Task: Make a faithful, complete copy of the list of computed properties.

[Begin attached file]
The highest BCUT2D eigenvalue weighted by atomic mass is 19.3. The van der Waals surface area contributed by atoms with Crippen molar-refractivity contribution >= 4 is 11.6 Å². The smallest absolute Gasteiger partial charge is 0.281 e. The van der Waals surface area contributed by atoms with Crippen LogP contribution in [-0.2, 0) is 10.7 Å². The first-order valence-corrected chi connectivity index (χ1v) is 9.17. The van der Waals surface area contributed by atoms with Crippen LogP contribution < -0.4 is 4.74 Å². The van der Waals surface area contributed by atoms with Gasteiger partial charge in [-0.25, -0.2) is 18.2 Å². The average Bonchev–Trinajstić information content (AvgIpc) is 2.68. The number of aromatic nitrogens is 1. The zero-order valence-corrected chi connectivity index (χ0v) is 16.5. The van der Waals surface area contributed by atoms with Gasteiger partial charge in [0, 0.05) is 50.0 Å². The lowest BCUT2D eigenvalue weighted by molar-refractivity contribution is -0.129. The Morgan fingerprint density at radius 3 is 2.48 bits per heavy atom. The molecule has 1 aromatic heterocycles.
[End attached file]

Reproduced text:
The highest BCUT2D eigenvalue weighted by atomic mass is 19.3. The van der Waals surface area contributed by atoms with Crippen molar-refractivity contribution >= 4 is 11.6 Å². The smallest absolute Gasteiger partial charge is 0.281 e. The van der Waals surface area contributed by atoms with Crippen LogP contribution in [-0.2, 0) is 10.7 Å². The first-order valence-corrected chi connectivity index (χ1v) is 9.17. The van der Waals surface area contributed by atoms with Crippen LogP contribution < -0.4 is 4.74 Å². The van der Waals surface area contributed by atoms with Gasteiger partial charge in [-0.25, -0.2) is 18.2 Å². The average Bonchev–Trinajstić information content (AvgIpc) is 2.68. The number of aromatic nitrogens is 1. The zero-order valence-corrected chi connectivity index (χ0v) is 16.5. The van der Waals surface area contributed by atoms with Gasteiger partial charge in [0, 0.05) is 50.0 Å². The lowest BCUT2D eigenvalue weighted by molar-refractivity contribution is -0.129. The Morgan fingerprint density at radius 3 is 2.48 bits per heavy atom. The molecule has 1 aromatic heterocycles.